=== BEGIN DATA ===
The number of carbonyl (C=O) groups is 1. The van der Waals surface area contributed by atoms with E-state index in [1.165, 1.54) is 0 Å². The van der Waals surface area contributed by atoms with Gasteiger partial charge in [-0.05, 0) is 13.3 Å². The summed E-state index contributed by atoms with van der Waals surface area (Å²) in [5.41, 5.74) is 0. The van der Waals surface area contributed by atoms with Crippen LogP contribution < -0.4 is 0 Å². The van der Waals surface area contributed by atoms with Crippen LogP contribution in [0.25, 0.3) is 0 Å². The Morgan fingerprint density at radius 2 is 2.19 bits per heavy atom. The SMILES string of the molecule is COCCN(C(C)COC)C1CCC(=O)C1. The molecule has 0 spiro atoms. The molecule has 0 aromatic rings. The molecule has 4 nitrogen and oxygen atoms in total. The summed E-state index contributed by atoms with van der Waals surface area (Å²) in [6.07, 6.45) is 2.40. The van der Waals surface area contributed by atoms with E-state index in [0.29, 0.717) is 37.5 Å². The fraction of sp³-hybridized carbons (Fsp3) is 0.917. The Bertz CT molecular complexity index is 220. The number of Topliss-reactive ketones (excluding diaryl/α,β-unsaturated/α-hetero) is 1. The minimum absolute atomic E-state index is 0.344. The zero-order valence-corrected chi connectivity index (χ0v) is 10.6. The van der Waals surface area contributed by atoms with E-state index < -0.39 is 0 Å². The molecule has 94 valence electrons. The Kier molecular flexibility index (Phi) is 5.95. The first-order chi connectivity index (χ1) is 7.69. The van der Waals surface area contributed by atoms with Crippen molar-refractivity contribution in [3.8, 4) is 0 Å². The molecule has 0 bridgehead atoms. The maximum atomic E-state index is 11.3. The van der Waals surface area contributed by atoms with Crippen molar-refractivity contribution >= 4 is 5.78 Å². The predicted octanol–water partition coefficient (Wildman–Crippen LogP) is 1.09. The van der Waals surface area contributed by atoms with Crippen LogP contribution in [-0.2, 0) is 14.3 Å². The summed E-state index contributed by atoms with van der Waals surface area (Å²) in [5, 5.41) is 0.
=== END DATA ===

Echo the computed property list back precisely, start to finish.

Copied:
The number of carbonyl (C=O) groups is 1. The van der Waals surface area contributed by atoms with E-state index in [1.165, 1.54) is 0 Å². The van der Waals surface area contributed by atoms with Gasteiger partial charge in [-0.05, 0) is 13.3 Å². The summed E-state index contributed by atoms with van der Waals surface area (Å²) in [5.41, 5.74) is 0. The van der Waals surface area contributed by atoms with Crippen LogP contribution < -0.4 is 0 Å². The van der Waals surface area contributed by atoms with Crippen LogP contribution in [0.25, 0.3) is 0 Å². The Morgan fingerprint density at radius 2 is 2.19 bits per heavy atom. The SMILES string of the molecule is COCCN(C(C)COC)C1CCC(=O)C1. The molecule has 0 spiro atoms. The molecule has 0 aromatic rings. The molecule has 4 nitrogen and oxygen atoms in total. The summed E-state index contributed by atoms with van der Waals surface area (Å²) in [6.07, 6.45) is 2.40. The van der Waals surface area contributed by atoms with E-state index in [0.29, 0.717) is 37.5 Å². The fraction of sp³-hybridized carbons (Fsp3) is 0.917. The Bertz CT molecular complexity index is 220. The number of Topliss-reactive ketones (excluding diaryl/α,β-unsaturated/α-hetero) is 1. The minimum absolute atomic E-state index is 0.344. The zero-order valence-corrected chi connectivity index (χ0v) is 10.6. The van der Waals surface area contributed by atoms with E-state index < -0.39 is 0 Å². The molecule has 94 valence electrons. The Kier molecular flexibility index (Phi) is 5.95. The first-order chi connectivity index (χ1) is 7.69. The van der Waals surface area contributed by atoms with Crippen molar-refractivity contribution in [3.8, 4) is 0 Å². The molecule has 0 bridgehead atoms. The maximum atomic E-state index is 11.3. The van der Waals surface area contributed by atoms with Crippen molar-refractivity contribution >= 4 is 5.78 Å². The predicted octanol–water partition coefficient (Wildman–Crippen LogP) is 1.09. The van der Waals surface area contributed by atoms with Crippen LogP contribution in [-0.2, 0) is 14.3 Å². The summed E-state index contributed by atoms with van der Waals surface area (Å²) in [5, 5.41) is 0.